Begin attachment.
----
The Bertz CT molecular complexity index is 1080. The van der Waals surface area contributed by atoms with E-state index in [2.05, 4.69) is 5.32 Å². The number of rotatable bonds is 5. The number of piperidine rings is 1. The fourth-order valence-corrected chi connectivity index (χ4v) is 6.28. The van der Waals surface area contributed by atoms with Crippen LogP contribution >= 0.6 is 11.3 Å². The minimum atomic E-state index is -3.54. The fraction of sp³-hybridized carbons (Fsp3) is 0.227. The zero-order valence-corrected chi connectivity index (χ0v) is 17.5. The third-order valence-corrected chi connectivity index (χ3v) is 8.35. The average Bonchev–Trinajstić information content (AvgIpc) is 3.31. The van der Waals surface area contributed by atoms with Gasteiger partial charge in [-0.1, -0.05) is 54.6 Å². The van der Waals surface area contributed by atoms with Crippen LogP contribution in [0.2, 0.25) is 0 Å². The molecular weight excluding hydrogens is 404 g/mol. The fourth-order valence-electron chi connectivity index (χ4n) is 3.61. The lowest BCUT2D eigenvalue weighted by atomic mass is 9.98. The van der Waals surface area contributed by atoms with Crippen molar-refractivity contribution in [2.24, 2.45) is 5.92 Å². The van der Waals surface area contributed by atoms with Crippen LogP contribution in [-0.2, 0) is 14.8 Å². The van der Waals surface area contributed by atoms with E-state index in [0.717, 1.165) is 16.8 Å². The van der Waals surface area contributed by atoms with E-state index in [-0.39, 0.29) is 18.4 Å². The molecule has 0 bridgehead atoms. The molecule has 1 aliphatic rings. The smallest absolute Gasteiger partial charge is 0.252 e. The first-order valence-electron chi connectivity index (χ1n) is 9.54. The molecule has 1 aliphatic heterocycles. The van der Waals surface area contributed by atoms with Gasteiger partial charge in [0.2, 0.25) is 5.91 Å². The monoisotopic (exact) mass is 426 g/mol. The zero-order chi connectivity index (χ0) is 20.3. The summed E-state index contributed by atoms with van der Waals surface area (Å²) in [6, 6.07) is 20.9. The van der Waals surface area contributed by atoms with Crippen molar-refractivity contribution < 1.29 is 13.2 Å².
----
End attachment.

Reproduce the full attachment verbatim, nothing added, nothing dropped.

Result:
The Bertz CT molecular complexity index is 1080. The van der Waals surface area contributed by atoms with E-state index in [2.05, 4.69) is 5.32 Å². The number of rotatable bonds is 5. The number of piperidine rings is 1. The fourth-order valence-corrected chi connectivity index (χ4v) is 6.28. The van der Waals surface area contributed by atoms with Crippen LogP contribution >= 0.6 is 11.3 Å². The minimum atomic E-state index is -3.54. The fraction of sp³-hybridized carbons (Fsp3) is 0.227. The zero-order valence-corrected chi connectivity index (χ0v) is 17.5. The third-order valence-corrected chi connectivity index (χ3v) is 8.35. The average Bonchev–Trinajstić information content (AvgIpc) is 3.31. The van der Waals surface area contributed by atoms with Gasteiger partial charge in [-0.1, -0.05) is 54.6 Å². The van der Waals surface area contributed by atoms with Crippen LogP contribution in [0.2, 0.25) is 0 Å². The molecular weight excluding hydrogens is 404 g/mol. The fourth-order valence-electron chi connectivity index (χ4n) is 3.61. The lowest BCUT2D eigenvalue weighted by atomic mass is 9.98. The van der Waals surface area contributed by atoms with Crippen molar-refractivity contribution in [2.24, 2.45) is 5.92 Å². The van der Waals surface area contributed by atoms with Crippen LogP contribution in [-0.2, 0) is 14.8 Å². The van der Waals surface area contributed by atoms with E-state index in [0.717, 1.165) is 16.8 Å². The van der Waals surface area contributed by atoms with E-state index in [-0.39, 0.29) is 18.4 Å². The molecule has 0 bridgehead atoms. The molecule has 1 aliphatic rings. The smallest absolute Gasteiger partial charge is 0.252 e. The first-order valence-electron chi connectivity index (χ1n) is 9.54. The molecule has 1 aliphatic heterocycles. The van der Waals surface area contributed by atoms with Gasteiger partial charge in [0.2, 0.25) is 5.91 Å². The monoisotopic (exact) mass is 426 g/mol. The zero-order chi connectivity index (χ0) is 20.3. The summed E-state index contributed by atoms with van der Waals surface area (Å²) in [6, 6.07) is 20.9. The van der Waals surface area contributed by atoms with Crippen molar-refractivity contribution < 1.29 is 13.2 Å².